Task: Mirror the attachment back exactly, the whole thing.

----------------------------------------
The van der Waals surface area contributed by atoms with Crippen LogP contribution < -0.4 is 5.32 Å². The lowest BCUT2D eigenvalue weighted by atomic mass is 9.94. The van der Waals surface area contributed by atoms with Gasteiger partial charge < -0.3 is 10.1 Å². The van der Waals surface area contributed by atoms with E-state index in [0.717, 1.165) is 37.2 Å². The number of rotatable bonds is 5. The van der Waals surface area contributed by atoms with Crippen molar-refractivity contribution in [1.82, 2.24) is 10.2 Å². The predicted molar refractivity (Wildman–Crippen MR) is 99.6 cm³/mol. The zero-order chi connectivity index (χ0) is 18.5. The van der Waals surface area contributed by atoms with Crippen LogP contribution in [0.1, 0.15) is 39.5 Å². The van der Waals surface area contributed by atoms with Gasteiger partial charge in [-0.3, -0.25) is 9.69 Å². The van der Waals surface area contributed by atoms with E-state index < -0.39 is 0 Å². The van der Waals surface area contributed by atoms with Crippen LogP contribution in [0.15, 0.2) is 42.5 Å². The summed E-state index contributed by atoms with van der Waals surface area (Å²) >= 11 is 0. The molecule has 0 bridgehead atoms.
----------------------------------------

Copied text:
The van der Waals surface area contributed by atoms with Crippen LogP contribution < -0.4 is 5.32 Å². The lowest BCUT2D eigenvalue weighted by atomic mass is 9.94. The van der Waals surface area contributed by atoms with Gasteiger partial charge < -0.3 is 10.1 Å². The van der Waals surface area contributed by atoms with E-state index in [0.717, 1.165) is 37.2 Å². The number of rotatable bonds is 5. The van der Waals surface area contributed by atoms with Crippen molar-refractivity contribution in [1.82, 2.24) is 10.2 Å². The predicted molar refractivity (Wildman–Crippen MR) is 99.6 cm³/mol. The zero-order chi connectivity index (χ0) is 18.5. The van der Waals surface area contributed by atoms with Crippen LogP contribution in [0.1, 0.15) is 39.5 Å². The van der Waals surface area contributed by atoms with Gasteiger partial charge in [-0.3, -0.25) is 9.69 Å². The van der Waals surface area contributed by atoms with E-state index < -0.39 is 0 Å². The van der Waals surface area contributed by atoms with Crippen LogP contribution in [0.15, 0.2) is 42.5 Å². The summed E-state index contributed by atoms with van der Waals surface area (Å²) >= 11 is 0. The molecule has 0 bridgehead atoms.